1. An arbitrator must not be connected to any of the parties to the proceeding; he should be free of any obligations and pressures, and in performing the duties of arbitrator should decide solely in accordance with his own determination, based on the material gathered in the case. Disclosure of such circumstances must be made promptly after the person is appointed as arbitrator or the circumstances arise. [Civil Procedure Code Art. 1174 §1] also refers to circumstances that could raise doubts as to the impartiality or independence of the arbitrator, not circumstances that do raise doubts.
2. The opposing party, and the not the arbitrator, is given the right to make an assessment of whether the circumstances disclosed by the arbitrator raise doubts or not, and potentially to initiate the procedure pursuant to Civil Procedure Code Art. 1176 §§ 3 and 4, including filing of an application to the state court to remove the arbitrator. It must be clearly stressed, however, that the existence of circumstances that could raise a doubt as to the independence or impartiality of an arbitrator is not equivalent to a finding of a lack of impartiality or independence of the person appointed as arbitrator.
3. The right to make a setoff is a subjective right of the holder and cannot be limited in its realization. Asserting this objection is also a procedural form of the respondent’s defence against the claimant, which it cannot be deprived of. In considering the defence of setoff asserted by the respondent as part of the examination of the justification for the principal claim, the arbitration court did not have to condition this examination on the existence of an arbitration clause in this respect.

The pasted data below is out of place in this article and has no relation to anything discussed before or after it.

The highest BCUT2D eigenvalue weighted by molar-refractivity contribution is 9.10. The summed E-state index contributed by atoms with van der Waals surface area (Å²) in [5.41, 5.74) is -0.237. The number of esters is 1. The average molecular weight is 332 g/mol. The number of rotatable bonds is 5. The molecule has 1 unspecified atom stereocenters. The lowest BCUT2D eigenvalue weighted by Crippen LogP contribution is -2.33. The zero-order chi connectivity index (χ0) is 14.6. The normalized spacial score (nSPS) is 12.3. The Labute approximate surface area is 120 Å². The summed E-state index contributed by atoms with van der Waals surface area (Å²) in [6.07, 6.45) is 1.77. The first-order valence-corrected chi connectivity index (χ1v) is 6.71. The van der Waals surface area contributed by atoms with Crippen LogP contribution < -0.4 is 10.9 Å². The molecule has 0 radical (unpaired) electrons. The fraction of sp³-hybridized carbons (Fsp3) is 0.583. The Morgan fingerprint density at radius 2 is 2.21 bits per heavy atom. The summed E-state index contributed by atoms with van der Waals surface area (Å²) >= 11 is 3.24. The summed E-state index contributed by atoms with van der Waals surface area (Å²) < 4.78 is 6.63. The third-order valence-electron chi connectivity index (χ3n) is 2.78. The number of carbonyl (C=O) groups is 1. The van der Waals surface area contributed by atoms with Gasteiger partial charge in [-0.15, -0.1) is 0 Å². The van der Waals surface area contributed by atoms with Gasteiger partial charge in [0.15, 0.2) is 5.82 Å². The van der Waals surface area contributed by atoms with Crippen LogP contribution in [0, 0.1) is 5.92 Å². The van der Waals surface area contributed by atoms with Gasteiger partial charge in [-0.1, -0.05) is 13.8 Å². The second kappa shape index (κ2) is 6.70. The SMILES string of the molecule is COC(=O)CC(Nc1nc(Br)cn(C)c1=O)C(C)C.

4. The jurisdiction of the court considering a petition to set aside an arbitration award generally does not include review of the consistency of the award with substantive law or an examination of the correctness of the factual findings, other than a ruling based on a clearly selective and unobjective assessment of the evidence. Here, the grounds for the arbitration award are extensive, multifaceted and based on the indicated evidence, and explain the basis for the finding by the arbitration court that the claim for damages by the principal respondent asserted as a setoff to the claim of the principal claimant existed in the specified amount and the effectiveness of the setoff made, which resulted in denial of the principal claim. Examination of the justification for the petition is therefore not equivalent to substantive review of the award. Moreover, the appellant must remember that in deciding to submit the dispute for resolution by an arbitration court, it must be aware of both the positive and negative consequences. On one hand, the contracting parties are not exposed to the risk of lengthy proceedings, but on the other hand they waive certain procedural guarantees which apply in proceedings before the state court. Nor was there any barrier to the proceedings before the arbitration court being conducted in two instances (Civil Procedure Code Art. 1205 §2).